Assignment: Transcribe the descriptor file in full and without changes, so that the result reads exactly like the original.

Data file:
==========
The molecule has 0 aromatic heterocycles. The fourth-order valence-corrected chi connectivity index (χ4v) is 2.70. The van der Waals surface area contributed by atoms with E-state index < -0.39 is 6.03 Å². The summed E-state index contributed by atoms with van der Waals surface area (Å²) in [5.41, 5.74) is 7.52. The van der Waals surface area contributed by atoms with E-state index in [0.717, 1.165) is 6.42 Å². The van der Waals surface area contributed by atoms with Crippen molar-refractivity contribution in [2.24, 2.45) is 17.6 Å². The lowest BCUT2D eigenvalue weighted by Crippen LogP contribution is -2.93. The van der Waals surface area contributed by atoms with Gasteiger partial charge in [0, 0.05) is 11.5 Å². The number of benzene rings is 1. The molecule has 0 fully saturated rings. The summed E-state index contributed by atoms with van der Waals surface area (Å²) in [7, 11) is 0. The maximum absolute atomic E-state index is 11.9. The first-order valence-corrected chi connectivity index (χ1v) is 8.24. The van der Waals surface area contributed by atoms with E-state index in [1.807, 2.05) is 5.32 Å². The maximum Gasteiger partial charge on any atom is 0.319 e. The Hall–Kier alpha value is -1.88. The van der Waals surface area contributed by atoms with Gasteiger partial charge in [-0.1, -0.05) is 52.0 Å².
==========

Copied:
The molecule has 0 aromatic heterocycles. The fourth-order valence-corrected chi connectivity index (χ4v) is 2.70. The van der Waals surface area contributed by atoms with E-state index < -0.39 is 6.03 Å². The summed E-state index contributed by atoms with van der Waals surface area (Å²) in [5.41, 5.74) is 7.52. The van der Waals surface area contributed by atoms with E-state index in [0.717, 1.165) is 6.42 Å². The van der Waals surface area contributed by atoms with Crippen molar-refractivity contribution in [2.24, 2.45) is 17.6 Å². The lowest BCUT2D eigenvalue weighted by Crippen LogP contribution is -2.93. The van der Waals surface area contributed by atoms with Gasteiger partial charge in [0, 0.05) is 11.5 Å². The number of benzene rings is 1. The molecule has 0 fully saturated rings. The summed E-state index contributed by atoms with van der Waals surface area (Å²) in [7, 11) is 0. The maximum absolute atomic E-state index is 11.9. The first-order valence-corrected chi connectivity index (χ1v) is 8.24. The van der Waals surface area contributed by atoms with E-state index in [1.807, 2.05) is 5.32 Å². The maximum Gasteiger partial charge on any atom is 0.319 e. The Hall–Kier alpha value is -1.88. The van der Waals surface area contributed by atoms with Gasteiger partial charge in [-0.1, -0.05) is 52.0 Å².